Last week I wrote a tongue-in-cheek article about converting feminists to femininity. In the article, I mentioned that radical feminist Andrea Dworkin equated all heterosexual sex, even consensual sex, with rape. A few female commenters objected that they reject Dworkin’s extreme ideas. Rather, they claim to follow a moderate feminism that they think empowers women. But is it really empowering?
What is moderate feminism?
Radical feminism is easy to critique because it has a number of academics and theorists, such as Dworkin, Germaine Greer, and Mary Daly, who have produced a large body of writings detailing their ideas. Radical feminists are part of a vanguard. They’ve worked out their ideas to their logical conclusions, but it will take decades until those ideas can percolate down through the masses of society.
Moderate feminism is more difficult to pin down because there is no defined body of writings to consult. Perhaps the best way to define it is that it is a watered-down feminism that is palatable to more conventional women. Apart from the blue and red haired harpies you see at protests, most modern women would fall under the moderate feminist category.
Unlike radical feminism, which wanted to minimize the role of men, moderate feminism champions equality with men in all areas. They encourage women to imitate men. If men are promiscuous, women should be as well. If men are dedicated to their careers, women should be dedicated to career as well. If men play sports, women should play those same sports.
Moderate feminism also tends to favor progressive policies. Feminists support governmental enforcement of equal pay for equal work, increased penalties for crimes against women, same-sex marriage and other LGBTQ issues, free birth control, subsidized daycare, and easy access to abortion.
To most modern women, the agenda of moderate feminism appears to be utterly reasonable and obviously correct. They regard anyone who is against this agenda as an uneducated, uncultured troglodyte who should be driven from polite society.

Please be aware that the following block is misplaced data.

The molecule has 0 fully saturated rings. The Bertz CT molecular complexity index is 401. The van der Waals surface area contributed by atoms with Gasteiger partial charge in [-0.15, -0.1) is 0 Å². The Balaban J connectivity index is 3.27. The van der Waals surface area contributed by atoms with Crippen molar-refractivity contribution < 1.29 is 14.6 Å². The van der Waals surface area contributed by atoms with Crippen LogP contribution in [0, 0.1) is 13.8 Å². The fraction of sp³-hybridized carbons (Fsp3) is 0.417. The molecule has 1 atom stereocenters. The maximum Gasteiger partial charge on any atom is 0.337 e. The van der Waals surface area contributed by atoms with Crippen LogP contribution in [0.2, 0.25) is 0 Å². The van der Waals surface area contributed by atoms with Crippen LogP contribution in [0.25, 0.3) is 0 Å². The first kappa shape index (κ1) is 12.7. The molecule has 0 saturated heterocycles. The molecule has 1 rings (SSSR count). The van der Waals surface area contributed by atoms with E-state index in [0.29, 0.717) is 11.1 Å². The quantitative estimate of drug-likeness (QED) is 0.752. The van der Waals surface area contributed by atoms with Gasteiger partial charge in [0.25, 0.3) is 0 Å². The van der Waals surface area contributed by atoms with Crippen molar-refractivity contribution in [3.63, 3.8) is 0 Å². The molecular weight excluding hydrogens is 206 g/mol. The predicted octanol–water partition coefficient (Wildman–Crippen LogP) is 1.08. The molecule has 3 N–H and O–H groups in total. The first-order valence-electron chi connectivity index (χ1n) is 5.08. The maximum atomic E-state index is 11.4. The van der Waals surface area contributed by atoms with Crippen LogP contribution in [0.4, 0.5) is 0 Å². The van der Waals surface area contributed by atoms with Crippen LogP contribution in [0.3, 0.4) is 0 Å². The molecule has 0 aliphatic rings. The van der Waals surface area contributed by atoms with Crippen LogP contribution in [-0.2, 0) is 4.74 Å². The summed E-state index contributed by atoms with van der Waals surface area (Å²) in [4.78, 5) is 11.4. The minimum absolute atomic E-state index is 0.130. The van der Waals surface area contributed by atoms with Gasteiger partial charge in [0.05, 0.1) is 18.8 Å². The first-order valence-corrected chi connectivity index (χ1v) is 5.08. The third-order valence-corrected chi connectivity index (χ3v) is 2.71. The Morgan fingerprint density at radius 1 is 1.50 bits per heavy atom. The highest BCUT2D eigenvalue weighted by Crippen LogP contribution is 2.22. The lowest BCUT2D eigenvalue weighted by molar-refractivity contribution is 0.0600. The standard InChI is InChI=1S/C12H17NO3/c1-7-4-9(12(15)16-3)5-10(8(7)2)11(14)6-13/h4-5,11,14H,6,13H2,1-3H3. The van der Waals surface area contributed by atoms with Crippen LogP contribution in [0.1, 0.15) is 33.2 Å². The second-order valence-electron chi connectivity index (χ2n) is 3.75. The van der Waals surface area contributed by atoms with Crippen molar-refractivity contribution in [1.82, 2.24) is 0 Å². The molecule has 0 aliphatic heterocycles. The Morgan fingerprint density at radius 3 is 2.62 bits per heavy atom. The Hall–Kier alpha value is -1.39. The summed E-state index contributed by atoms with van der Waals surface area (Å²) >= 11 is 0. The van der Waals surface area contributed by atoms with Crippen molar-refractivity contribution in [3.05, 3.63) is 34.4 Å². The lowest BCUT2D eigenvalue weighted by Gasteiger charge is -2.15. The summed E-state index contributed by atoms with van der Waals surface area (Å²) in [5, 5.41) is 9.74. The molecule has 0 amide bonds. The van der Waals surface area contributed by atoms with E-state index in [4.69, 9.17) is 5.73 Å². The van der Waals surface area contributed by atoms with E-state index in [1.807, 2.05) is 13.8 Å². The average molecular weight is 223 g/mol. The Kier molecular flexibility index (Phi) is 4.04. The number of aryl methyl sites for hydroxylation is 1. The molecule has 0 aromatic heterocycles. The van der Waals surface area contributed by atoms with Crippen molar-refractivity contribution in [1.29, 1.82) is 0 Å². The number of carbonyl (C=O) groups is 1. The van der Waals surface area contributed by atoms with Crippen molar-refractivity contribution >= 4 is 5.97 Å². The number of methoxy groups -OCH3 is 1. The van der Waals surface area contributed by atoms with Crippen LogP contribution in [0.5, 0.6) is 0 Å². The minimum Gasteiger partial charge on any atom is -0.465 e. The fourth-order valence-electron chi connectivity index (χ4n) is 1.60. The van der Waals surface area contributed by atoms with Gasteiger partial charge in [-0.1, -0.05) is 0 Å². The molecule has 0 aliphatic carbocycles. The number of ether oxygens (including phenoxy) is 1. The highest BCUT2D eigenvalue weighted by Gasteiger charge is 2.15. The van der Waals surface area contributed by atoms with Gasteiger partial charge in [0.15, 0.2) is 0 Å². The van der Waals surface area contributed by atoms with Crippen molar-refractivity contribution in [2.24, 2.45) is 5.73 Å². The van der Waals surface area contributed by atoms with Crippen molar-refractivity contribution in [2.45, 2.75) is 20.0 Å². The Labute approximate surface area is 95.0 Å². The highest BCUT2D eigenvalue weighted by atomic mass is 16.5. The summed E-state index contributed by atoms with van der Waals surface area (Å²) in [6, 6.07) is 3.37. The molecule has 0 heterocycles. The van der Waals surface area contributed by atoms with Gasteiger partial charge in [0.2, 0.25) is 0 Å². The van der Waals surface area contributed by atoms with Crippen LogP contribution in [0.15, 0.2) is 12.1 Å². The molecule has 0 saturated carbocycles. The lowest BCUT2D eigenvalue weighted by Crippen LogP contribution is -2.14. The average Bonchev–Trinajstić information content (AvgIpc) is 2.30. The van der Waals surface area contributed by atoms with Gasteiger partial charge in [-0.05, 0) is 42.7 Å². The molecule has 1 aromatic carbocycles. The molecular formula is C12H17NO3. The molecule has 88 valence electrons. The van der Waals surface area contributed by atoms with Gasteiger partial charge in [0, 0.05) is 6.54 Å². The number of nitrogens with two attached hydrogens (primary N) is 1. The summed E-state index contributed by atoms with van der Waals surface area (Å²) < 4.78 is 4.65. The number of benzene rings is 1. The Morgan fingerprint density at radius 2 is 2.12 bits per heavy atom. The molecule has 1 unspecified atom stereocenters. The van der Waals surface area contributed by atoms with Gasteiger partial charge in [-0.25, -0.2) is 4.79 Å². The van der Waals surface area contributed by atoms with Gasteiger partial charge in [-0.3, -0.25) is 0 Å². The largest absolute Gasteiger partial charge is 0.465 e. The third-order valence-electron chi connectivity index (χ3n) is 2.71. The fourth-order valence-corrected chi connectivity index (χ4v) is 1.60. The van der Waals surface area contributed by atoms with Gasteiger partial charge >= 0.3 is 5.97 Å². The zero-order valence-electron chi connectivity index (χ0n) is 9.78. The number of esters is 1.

A wonderful career
But moderate feminism is not as beneficial to women as they are led to believe. Young women are taught that the proper role for an empowered woman is to climb the career ladder. Being a stay at home mom is discouraged as being boring and a waste of a woman’s talent.
One of the heroes of moderate feminism is Facebook executive and author of Lean In: Women, Work, and the Will to Lead, Sheryl Sandberg. Sandberg has led a charmed life. She was born into a wealthy Jewish family and attended Harvard, where she met Larry Summers who served as her mentor and thesis advisor.
Through Summers she was able to get jobs working at the World Bank and the Treasury Department. She later worked for Google before meeting Mark Zuckerberg at a Christmas party, which led to her being hired at Facebook.
In Lean In, Sandberg talks about her belief that women are underrepresented in corporate leadership in companies and suggests simple solutions to help women reach “their full potential” in their careers.
Leaning in can lead to desperation
It all sounds wonderful, but the reality is that if you haven’t attended an Ivy League school, and if you don’t happen to have the future president of Harvard as your mentor, you are probably not going to get hired by the hot new startup of the future no matter how hard you “lean in.” Instead, you are going to get an entry-level position, slog away for years, and if you are lucky, you will rise to a middle management position.
That might be okay if you are a man, but it is dangerous for a woman. Men find women in their early twenties to be the most attractive—that is the point when women have their peak sexual market value. It is at this age when a young woman can attract the best spouse.